Minimising room modes and equalisation

Using an equalizer to correct for room response is a poor solutionFact|date=March 2008 (exception: digital room correction), especially at low frequencies, because it relies on reducing the drive at resonant modes to produce a flat ‘steady state response’ once the resonant mode has built up and stabilized, and this can take many tenths of a second. The result is ‘sluggish’ bass, because the initial wave-front has been greatly reduced by the equalizerFact|date=March 2008. Additionally equalization only produces flat response at one seating position. Bass drums, and bass guitar, produce low frequencies with sudden onset, and the initial wavefront accounts for much of the impact that is both heard and felt. Realistic reproduction requires both the initial radiation and the steady state level to have a flat response, and there is no easy way to achieve this — room modes just have to be eliminated. The commonly recommended approach of moving speakers around in an attempt to stimulate the maximum number of resonant room modes is also not valid. It amounts to the same thing as using an equaliser — adjusting the coupling of the speaker to the mode as a way of controlling the steady state level, but at the expense of the initial wavefront, with sluggish results.

It should be clear from all this that marketing claims that a bass driver is ‘fast’ or 'quick-responding' are unfounded. Speaker manufacturers often claim that small bass drivers are ‘faster’, or that they have a quicker 'transient response. While a light cone is easier to accelerate, the only result is that light cone can reproduce higher frequencies. Given that a driver can generate a given frequency, its ability to generate higher frequencies (its bandwidth) has little to do with the rate at which a low frequency tone builds up or decays. Provided that the driver is operating at reasonably low ‘Q factor’ (a feature of the driver plus its enclosure) then its contribution to the sluggishness of bass response is likely to be negligible. This is less true of bass reflex designs, though they remain popular simply because it is rare to find a room in which their defects are not swamped by resonant modes.

Frequency response measurement

Frequency response measurements are only meaningful if shown as a graph, or specified in terms of ±3 dB limits (or other limits). A weakness of most quoted figures is failure to state the maximum SPL available, especially at low frequencies. Because of the way in which the sensitivity of our ears falls off as shown in Equal-loudness contours it is desirable that a speaker should be able to produce higher levels below 100 Hz, whereas in fact most are limited by cone-excursion to lower levels. A Power bandwidth measurement is therefore most useful, in addition to frequency response, this being a plot of maximum SPL out for a given distortion figure across the audible frequency range. Specifications like 'Frequency response 40 Hz to 18 kHz', which are all too common, are in fact meaningless. The situation is even worse for headphones, with manufacturers quoting figures like '4 Hz to 22 kHz' for headphones that are far from flat and often as much as 20 to 30 dB down at 4 Hz.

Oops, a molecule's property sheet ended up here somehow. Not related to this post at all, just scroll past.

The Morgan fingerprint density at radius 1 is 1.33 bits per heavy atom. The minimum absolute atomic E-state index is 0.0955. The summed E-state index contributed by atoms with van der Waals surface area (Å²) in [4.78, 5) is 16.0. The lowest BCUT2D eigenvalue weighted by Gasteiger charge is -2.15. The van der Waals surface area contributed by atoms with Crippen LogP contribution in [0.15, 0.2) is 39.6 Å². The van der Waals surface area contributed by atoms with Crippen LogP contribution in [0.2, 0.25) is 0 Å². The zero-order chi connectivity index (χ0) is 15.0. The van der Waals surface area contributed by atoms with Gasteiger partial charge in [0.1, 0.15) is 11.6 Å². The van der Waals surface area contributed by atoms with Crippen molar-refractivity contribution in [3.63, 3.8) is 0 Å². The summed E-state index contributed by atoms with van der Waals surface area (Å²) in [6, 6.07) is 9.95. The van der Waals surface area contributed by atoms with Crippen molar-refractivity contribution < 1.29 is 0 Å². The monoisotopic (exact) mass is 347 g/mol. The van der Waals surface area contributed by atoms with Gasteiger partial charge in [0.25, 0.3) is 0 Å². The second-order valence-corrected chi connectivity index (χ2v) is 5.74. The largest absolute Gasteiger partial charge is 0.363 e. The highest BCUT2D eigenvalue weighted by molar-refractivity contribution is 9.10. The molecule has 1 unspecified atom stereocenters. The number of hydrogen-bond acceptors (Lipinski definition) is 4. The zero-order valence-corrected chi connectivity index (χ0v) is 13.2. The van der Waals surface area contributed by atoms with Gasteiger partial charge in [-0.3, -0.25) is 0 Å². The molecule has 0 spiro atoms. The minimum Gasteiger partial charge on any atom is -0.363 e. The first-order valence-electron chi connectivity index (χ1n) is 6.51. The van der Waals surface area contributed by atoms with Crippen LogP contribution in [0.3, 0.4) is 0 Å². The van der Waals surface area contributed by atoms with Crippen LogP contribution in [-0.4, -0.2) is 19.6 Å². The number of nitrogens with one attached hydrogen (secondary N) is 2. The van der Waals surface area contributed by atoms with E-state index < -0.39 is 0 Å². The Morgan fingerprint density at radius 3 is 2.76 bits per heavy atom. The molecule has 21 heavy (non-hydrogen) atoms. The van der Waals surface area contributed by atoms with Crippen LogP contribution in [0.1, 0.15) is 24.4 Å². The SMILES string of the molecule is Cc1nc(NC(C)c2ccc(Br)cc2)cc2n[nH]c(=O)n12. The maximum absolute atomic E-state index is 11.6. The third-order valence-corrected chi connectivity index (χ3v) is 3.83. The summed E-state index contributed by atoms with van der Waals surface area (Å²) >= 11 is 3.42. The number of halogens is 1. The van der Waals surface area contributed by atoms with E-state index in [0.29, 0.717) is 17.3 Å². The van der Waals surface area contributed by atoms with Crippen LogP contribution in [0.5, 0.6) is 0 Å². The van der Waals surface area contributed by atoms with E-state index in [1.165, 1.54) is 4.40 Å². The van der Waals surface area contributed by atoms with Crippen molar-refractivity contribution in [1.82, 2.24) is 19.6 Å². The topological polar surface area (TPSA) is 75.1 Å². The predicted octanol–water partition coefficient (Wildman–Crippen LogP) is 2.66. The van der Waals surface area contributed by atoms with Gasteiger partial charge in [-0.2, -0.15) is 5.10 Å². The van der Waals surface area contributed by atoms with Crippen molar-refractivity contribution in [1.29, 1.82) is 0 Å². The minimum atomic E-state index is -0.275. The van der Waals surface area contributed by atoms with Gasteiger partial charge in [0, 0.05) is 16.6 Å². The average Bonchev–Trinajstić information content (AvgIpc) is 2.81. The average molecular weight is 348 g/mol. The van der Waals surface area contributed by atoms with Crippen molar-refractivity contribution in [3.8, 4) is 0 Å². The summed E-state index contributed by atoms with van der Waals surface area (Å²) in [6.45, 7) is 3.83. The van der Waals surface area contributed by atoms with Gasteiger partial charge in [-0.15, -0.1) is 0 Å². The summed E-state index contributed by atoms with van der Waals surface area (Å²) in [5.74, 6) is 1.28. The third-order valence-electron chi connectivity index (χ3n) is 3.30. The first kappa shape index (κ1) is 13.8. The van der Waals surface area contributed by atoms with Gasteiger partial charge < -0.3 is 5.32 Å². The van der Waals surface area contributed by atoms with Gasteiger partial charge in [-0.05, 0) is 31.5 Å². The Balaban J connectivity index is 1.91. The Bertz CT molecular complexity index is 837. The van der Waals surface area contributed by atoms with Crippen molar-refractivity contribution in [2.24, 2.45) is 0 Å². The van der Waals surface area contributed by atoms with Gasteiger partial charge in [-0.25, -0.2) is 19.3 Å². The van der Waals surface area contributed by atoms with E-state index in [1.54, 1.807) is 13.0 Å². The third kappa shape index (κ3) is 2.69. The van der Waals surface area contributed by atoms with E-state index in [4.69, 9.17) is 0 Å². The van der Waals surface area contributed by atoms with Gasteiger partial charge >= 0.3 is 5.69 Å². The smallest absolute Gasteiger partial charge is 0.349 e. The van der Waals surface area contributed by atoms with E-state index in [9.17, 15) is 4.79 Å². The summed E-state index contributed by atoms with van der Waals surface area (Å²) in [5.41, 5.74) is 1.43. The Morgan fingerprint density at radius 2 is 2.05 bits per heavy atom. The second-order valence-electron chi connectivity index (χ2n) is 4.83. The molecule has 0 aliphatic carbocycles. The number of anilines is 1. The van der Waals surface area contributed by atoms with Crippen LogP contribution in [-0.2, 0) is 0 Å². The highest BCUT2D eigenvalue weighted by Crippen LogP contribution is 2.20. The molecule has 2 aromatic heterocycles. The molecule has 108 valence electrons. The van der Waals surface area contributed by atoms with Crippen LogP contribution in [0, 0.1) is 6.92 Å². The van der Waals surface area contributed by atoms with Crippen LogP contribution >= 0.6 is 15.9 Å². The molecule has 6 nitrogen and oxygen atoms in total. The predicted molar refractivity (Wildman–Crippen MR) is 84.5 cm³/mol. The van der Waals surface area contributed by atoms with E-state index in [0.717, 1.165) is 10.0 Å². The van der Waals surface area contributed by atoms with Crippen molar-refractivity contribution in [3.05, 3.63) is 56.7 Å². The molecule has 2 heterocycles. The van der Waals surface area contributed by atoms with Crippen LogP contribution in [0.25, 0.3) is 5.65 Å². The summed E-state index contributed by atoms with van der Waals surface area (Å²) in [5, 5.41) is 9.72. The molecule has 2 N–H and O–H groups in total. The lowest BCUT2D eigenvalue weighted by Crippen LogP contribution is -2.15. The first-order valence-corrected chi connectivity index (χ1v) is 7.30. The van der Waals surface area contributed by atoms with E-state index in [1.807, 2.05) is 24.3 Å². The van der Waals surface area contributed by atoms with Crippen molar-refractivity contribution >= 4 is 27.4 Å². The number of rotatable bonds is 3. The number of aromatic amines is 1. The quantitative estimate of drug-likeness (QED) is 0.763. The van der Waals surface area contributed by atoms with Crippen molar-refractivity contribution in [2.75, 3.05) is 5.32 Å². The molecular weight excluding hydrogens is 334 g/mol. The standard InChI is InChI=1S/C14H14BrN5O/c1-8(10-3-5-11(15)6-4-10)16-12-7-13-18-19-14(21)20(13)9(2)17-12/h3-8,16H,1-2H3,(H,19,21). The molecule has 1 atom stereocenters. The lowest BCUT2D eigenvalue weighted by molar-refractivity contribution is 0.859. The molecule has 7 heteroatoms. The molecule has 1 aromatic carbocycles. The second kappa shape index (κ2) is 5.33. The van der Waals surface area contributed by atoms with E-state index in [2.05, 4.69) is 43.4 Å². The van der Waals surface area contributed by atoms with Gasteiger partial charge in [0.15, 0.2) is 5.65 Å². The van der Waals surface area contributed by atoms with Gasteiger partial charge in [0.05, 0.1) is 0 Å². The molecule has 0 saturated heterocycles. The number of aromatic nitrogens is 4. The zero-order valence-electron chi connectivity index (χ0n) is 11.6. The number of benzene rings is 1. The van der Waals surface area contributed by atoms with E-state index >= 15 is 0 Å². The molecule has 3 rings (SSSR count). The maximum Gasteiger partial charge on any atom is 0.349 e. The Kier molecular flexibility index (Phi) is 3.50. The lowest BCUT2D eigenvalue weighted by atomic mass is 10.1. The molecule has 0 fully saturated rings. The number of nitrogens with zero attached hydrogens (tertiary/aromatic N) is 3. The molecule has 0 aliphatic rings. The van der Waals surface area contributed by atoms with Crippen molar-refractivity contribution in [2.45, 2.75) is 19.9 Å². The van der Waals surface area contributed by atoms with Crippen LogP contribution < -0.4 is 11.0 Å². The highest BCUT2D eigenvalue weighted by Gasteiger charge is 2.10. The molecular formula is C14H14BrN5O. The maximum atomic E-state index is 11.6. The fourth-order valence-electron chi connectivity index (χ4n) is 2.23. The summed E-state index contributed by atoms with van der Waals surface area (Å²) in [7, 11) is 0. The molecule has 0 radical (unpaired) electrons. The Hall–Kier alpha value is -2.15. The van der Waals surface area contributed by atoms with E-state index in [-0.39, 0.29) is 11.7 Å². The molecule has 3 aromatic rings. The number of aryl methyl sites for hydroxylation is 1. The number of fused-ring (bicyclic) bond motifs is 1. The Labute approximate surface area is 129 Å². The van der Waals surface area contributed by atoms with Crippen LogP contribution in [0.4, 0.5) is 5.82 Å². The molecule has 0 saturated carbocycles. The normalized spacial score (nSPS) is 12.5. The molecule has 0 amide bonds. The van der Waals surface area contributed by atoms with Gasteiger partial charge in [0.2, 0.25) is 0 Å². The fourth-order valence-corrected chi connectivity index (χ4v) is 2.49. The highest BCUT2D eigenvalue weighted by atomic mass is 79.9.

Distortion measurement

Distortion measurements on loudspeakers can only go as low as the distortion of the measuring microphone itself of course, at the level tested. The microphone should ideally have a clipping level of 120 to 140 dB SPL if high-level distortion is to be measured. A typical top-end speaker, driven by a typical 100watt power amplifier, cannot produce peak levels much above 105 dB SPL at 1 m (which translates roughly to 105 dB at listening position from a pair of speakers in a typical listening room). Achieving truly realistic reproduction requires speakers capable of much higher levels than this, ideally around 130 dB SPL. Even though the level of live music measured on a (slow responding and rms reading) sound level meter might be in the region of 100 dB SPL, programme level peaks on percussion will far exceed this. Most speakers give around 3% distortion measured 468-weighted (distortion residue), reducing only slightly at low levels (the Quad electrostatic is exceptional in reducing to around 0.1%. 3% distortion residue corresponds to 1 or 2% Total harmonic distortion. Top professional monitors can maintain this level of distortion up to around 115 dB SPL at 1 m, but most domestic speakers distort severely above 100 dB SPL.

Colouration analysis

Loudspeakers differ from most other items of audio equipment in suffering from 'colouration'. This refers to the tendency of various parts of the speaker: the cone, its surround, the cabinet, the enclosed space, to carry on moving when the signal ceases. All forms of resonance cause this, by storing energy, and resonances with high Q factor are especially audible. Much of the work that has gone into improving speakers in recent years has been about reducing colouration, and new measuring equipment was introduced to measure the delayed output from speakers and display it in the form of a time vs. frequency spectrogram plot. Initially analysis was done using impulse response testing, but that was found to suffer the disadvantage of having very low energy content when testing within the peak capability of the speaker. Later equipment uses correlation on other waveforms such as a 'Maximum length sequence system analyser' or MLSSA. The result of such testing is clearer mid-range and treble, though the effects of bass resonances are usually negligible compared to room modes for most listening rooms.

See also

* Colouration
* Loudspeaker
* Power amplifier
* Programme levels
* Audio quality measurement
* MLSSA

External links

* [http://www.mlssa.com/pdf/MLSSA-Brochure.pdf MLSSA site]